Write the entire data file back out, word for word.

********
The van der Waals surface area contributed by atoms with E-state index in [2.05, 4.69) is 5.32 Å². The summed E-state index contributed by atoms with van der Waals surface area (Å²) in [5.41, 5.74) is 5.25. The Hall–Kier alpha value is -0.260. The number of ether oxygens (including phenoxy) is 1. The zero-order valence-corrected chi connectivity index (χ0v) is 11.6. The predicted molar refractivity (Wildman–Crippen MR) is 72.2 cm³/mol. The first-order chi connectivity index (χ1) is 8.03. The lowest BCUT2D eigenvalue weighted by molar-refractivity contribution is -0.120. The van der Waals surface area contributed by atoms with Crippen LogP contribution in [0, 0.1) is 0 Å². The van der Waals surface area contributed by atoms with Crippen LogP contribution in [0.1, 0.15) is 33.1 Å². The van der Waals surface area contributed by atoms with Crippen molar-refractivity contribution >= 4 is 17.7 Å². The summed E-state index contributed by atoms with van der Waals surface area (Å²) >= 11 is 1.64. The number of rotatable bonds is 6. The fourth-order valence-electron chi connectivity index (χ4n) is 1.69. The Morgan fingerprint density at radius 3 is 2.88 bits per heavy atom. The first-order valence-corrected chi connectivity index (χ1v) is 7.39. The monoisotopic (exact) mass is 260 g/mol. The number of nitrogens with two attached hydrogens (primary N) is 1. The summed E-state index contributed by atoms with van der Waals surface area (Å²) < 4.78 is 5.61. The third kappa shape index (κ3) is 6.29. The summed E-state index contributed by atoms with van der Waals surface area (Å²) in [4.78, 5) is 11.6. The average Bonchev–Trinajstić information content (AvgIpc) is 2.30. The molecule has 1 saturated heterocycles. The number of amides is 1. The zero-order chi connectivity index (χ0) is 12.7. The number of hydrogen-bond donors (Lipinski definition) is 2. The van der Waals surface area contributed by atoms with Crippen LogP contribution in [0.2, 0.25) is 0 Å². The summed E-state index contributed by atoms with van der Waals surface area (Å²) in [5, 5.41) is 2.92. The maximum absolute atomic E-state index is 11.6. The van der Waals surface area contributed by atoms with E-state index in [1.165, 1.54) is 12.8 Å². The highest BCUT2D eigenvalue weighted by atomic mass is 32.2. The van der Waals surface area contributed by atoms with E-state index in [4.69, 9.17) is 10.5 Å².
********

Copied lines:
The van der Waals surface area contributed by atoms with E-state index in [2.05, 4.69) is 5.32 Å². The summed E-state index contributed by atoms with van der Waals surface area (Å²) in [5.41, 5.74) is 5.25. The Hall–Kier alpha value is -0.260. The number of ether oxygens (including phenoxy) is 1. The zero-order valence-corrected chi connectivity index (χ0v) is 11.6. The predicted molar refractivity (Wildman–Crippen MR) is 72.2 cm³/mol. The first-order chi connectivity index (χ1) is 8.03. The lowest BCUT2D eigenvalue weighted by molar-refractivity contribution is -0.120. The van der Waals surface area contributed by atoms with Crippen LogP contribution in [0, 0.1) is 0 Å². The van der Waals surface area contributed by atoms with Crippen LogP contribution in [0.1, 0.15) is 33.1 Å². The van der Waals surface area contributed by atoms with Crippen molar-refractivity contribution >= 4 is 17.7 Å². The summed E-state index contributed by atoms with van der Waals surface area (Å²) >= 11 is 1.64. The number of rotatable bonds is 6. The fourth-order valence-electron chi connectivity index (χ4n) is 1.69. The Morgan fingerprint density at radius 3 is 2.88 bits per heavy atom. The first-order valence-corrected chi connectivity index (χ1v) is 7.39. The monoisotopic (exact) mass is 260 g/mol. The number of nitrogens with two attached hydrogens (primary N) is 1. The summed E-state index contributed by atoms with van der Waals surface area (Å²) < 4.78 is 5.61. The third kappa shape index (κ3) is 6.29. The summed E-state index contributed by atoms with van der Waals surface area (Å²) in [4.78, 5) is 11.6. The average Bonchev–Trinajstić information content (AvgIpc) is 2.30. The molecule has 1 saturated heterocycles. The number of amides is 1. The zero-order chi connectivity index (χ0) is 12.7. The number of hydrogen-bond donors (Lipinski definition) is 2. The van der Waals surface area contributed by atoms with Crippen LogP contribution in [0.2, 0.25) is 0 Å². The summed E-state index contributed by atoms with van der Waals surface area (Å²) in [5, 5.41) is 2.92. The maximum absolute atomic E-state index is 11.6. The van der Waals surface area contributed by atoms with E-state index in [1.165, 1.54) is 12.8 Å². The highest BCUT2D eigenvalue weighted by atomic mass is 32.2. The van der Waals surface area contributed by atoms with E-state index in [4.69, 9.17) is 10.5 Å².